12. Chelsea Vowel writes with an engaging, lively, and authoritative voice that is easy and fun to read. Despite this dealing with some very dark and disturbing aspects of Canada's past and present treatment of Indigenous, Metis and Inuit peoples, this book is ultimately uplifting, as it truly works hard to create a safe space for the reader to interrogate their own misconceptions. Vowel anticipates reader criticisms and resolves them with compassion, generosity, and facts, taking care to provide re [...]

    13. Essential reading. Clear, compelling, profoundly informative, with lots and lots of "read more" endnotes in every chapter. Also funny and just generally easy and fun to read. Seriously - essential reading for any settler Canadian who wants to know what they can do to advance reconciliation. Education and deep understanding is a critical first step. This book is hugely helpful in getting there and getting past surface understanding, stereotypes, and myths about First Nations in Canada. Recommende [...]

    14. This book was easy to read, although the topics are not as easy. It's broken down into sections about various areas that the Canadian settler-state needs to work on in regards to its treatment/relationships with Indigenous peoples. I learned a lot and could also see many parallels between the Canadian and Australian contexts. I think that even if you're not in Canada this is still an important read.

    15. A clearly written and informative book. I'm pretty sure that I am simply scratching the surface of understanding. But her essays (succinct and wryly humorous in parts) seek to set out the issues and tackle them one by one. Excellent resources at the end of each chapter that, should you want to delve deeper into a topic,will let you do so.

    16. This is a powerful must read that every Canadian citizen should read if they want to try to understand our problematic history. And hopefully to try and make changes going forward.

    17. If you are a non-Indigenous Canadian, please read this, period.Possibly the best and most succinct introductions to a broad range of Canadian Indigenous issues out there. Every non-Indigenous person in the country should know everything in this book. Yes, sometimes her sarcasm is unnecessary and distracting--her simple, clear tone is perfect and when she veers into irony it detracts from the effect of her voice--but the things she's saying are absolutely critical either way, even if they WAY the [...]

    18. 1) "For the most part, when I do need to refer specifically to 'the non-Indigenous peoples living in Canada who form the European-descended sociopolitical majority,' I've decided on the term settler. I feel it is the most accurate relational term and helps to keep the conversation more focused than the term White.[] I pointed out that I feel settler is a relational term, rather than a racial category, which is another way in which it is more useful. Since I have chosen this term, I suppose I do [...]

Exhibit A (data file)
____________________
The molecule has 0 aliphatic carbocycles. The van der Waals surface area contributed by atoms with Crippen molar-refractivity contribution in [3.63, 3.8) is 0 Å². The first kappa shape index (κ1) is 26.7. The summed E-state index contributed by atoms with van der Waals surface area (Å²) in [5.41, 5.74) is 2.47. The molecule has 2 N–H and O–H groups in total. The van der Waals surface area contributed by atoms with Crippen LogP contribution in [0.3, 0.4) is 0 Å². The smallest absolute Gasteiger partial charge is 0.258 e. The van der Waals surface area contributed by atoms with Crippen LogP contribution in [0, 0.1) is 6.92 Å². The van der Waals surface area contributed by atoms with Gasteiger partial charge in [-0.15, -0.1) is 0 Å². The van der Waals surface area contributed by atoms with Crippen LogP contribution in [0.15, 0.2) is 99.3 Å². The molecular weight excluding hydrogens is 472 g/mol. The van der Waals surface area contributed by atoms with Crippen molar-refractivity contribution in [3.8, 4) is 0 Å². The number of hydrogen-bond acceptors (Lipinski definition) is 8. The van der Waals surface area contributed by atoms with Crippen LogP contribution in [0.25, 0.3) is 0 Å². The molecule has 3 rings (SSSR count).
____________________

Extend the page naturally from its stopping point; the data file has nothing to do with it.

19. Chelsea Vowel has given us a lively, smart, and funny primer on Indigenous rights, issues, and history in Canada. I am ashamed to say that I'm almost 50 years old and I needed someone to hold my hand and explain this stuff to me. That it's a bird's nest of complicated history and bills and lawsuits is no excuse; I should have at least understood the basics of the Indigenous experience in Canada before now. I'm grateful to Ms Vowel for having written something so frank, accessible, and friendly, [...]

    20. Excellent!! Both enjoyably conversational in tone and chock-full of facts, rebuttals and references, this is a challenging and satisfying read. I needed to read it twice, with 10 days between, to fully digest it all, because it's easy to read it fast but I wanted a deeper understanding. (Maybe that's just me & my learning issues, but I also suspect I'll be drawing on a lot of this book in real-life discussions with people more hostile to Indigenous issues).Each chapter works as a stand-alone [...]

    21. Vowel's series of short, clever, funny and informative essays are engaging, thoroughly researched (and extensively footnoted!) and eye-opening. An entire chapter is written in a sarcastic voice and she engages with the reader in a conversational manner that helps immensely with dealing with such complex (and, at times, dry) issues.In truth, I would not have been ready to read this collection even a year ago; I began my own learning journey three or four years ago but this last year I have been d [...]

    22. Indigenous Writes is a (maybe the) great starting point for people that want to learn about Indigenous people in what we call Canada. With 31 chapters in 283 pages, each chapter is very short with lots of footnotes for further reading. References include books, newspaper articles, government documents, academic articles and YouTube videos.Chelsea Vowel's tone is light and conversational and the whole book is really accessible.If you want to find out about the residential schools, treaties, cultu [...]

    23. A book powerful enough to change who you are.Canada's ongoing shame - from Canada's Truth and Reconciliation Commission report:“For over a century the central goals of Canada’s Aboriginal policy were to eliminate Aboriginal governments; ignore Aboriginal rights; terminate the Treaties; and, through a process of assimilation, cause Aboriginal peoples to cease to exist as distinct legal, social, cultural, religious, and racial entities in Canada. The establishment and operation of residential [...]

    24. Don't look at how long I took to read this and assume that the book is terrible or dry or hard to read! It is none of those things. I'm just literally always working (I'm on call 24 hours a day; it's awful) so I'm not reading much of anything.But yes, I would actually recommend this to any Canadian. It's broad rather than deep, but if you have time to engage with the sources Vowel cites, you can get an excellent understanding of Indigenous issues.

    25. I loved this book - I thought it was a wonderful introduction into the world of not only Indigenous Issues but also displaced from myths that seem to perpetuate in our society. While the book is not comprehensive, it also doesn't pretend to be. The writings is honest and fluid and easy to follow - easily one of the best books I've ever read on the topic.

    26. Great collection of essays that are must-reading for all Canadians, regardless of how much you know (or thought you knew) about Indigenous issues going in. Blunt but conversational, witty, and very informative.

    27. I agree that this book should be on the reading list for every Canadian and if not that at least every Canadian teacher and high school student so they can impart their newfound knowledge to others. This book gave me a great foundation and has guided me to more resources I will gather and read.

    Leave a Reply

    Your email address will not be published. Required fields are marked *